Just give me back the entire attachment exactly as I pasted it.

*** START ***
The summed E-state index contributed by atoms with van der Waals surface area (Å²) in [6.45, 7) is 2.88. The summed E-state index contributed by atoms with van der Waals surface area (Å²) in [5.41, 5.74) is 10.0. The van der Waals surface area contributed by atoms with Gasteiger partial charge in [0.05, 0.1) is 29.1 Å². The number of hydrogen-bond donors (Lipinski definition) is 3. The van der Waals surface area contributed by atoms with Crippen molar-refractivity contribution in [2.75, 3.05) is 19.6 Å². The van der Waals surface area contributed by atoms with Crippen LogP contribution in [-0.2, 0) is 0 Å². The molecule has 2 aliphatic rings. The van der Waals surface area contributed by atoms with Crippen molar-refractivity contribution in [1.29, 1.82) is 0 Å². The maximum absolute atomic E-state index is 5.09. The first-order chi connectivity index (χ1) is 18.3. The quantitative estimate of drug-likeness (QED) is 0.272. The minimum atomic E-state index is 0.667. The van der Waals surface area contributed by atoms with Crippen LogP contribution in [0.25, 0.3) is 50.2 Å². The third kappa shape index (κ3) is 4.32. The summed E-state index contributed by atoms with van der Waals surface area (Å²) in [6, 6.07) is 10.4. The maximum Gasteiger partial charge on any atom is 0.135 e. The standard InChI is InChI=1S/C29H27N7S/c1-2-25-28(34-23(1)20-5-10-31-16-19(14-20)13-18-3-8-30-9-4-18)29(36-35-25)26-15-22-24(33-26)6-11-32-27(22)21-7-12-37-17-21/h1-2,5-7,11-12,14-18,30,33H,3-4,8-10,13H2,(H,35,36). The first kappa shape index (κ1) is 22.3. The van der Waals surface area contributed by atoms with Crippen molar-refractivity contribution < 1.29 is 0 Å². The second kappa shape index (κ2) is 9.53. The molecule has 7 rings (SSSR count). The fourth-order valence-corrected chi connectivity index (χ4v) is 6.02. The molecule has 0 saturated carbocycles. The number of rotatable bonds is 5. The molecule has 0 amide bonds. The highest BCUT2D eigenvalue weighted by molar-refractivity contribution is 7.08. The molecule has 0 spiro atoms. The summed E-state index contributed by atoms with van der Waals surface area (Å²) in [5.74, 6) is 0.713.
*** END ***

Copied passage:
The summed E-state index contributed by atoms with van der Waals surface area (Å²) in [6.45, 7) is 2.88. The summed E-state index contributed by atoms with van der Waals surface area (Å²) in [5.41, 5.74) is 10.0. The van der Waals surface area contributed by atoms with Gasteiger partial charge in [0.05, 0.1) is 29.1 Å². The number of hydrogen-bond donors (Lipinski definition) is 3. The van der Waals surface area contributed by atoms with Crippen molar-refractivity contribution in [2.75, 3.05) is 19.6 Å². The van der Waals surface area contributed by atoms with Crippen LogP contribution in [-0.2, 0) is 0 Å². The molecule has 2 aliphatic rings. The van der Waals surface area contributed by atoms with Crippen molar-refractivity contribution in [1.29, 1.82) is 0 Å². The maximum absolute atomic E-state index is 5.09. The first-order chi connectivity index (χ1) is 18.3. The quantitative estimate of drug-likeness (QED) is 0.272. The minimum atomic E-state index is 0.667. The van der Waals surface area contributed by atoms with Crippen LogP contribution in [0.25, 0.3) is 50.2 Å². The third kappa shape index (κ3) is 4.32. The summed E-state index contributed by atoms with van der Waals surface area (Å²) in [6, 6.07) is 10.4. The maximum Gasteiger partial charge on any atom is 0.135 e. The standard InChI is InChI=1S/C29H27N7S/c1-2-25-28(34-23(1)20-5-10-31-16-19(14-20)13-18-3-8-30-9-4-18)29(36-35-25)26-15-22-24(33-26)6-11-32-27(22)21-7-12-37-17-21/h1-2,5-7,11-12,14-18,30,33H,3-4,8-10,13H2,(H,35,36). The first kappa shape index (κ1) is 22.3. The van der Waals surface area contributed by atoms with Crippen molar-refractivity contribution < 1.29 is 0 Å². The second kappa shape index (κ2) is 9.53. The molecule has 7 rings (SSSR count). The fourth-order valence-corrected chi connectivity index (χ4v) is 6.02. The molecule has 0 saturated carbocycles. The number of rotatable bonds is 5. The molecule has 0 amide bonds. The highest BCUT2D eigenvalue weighted by molar-refractivity contribution is 7.08. The molecule has 0 spiro atoms. The summed E-state index contributed by atoms with van der Waals surface area (Å²) in [5.74, 6) is 0.713.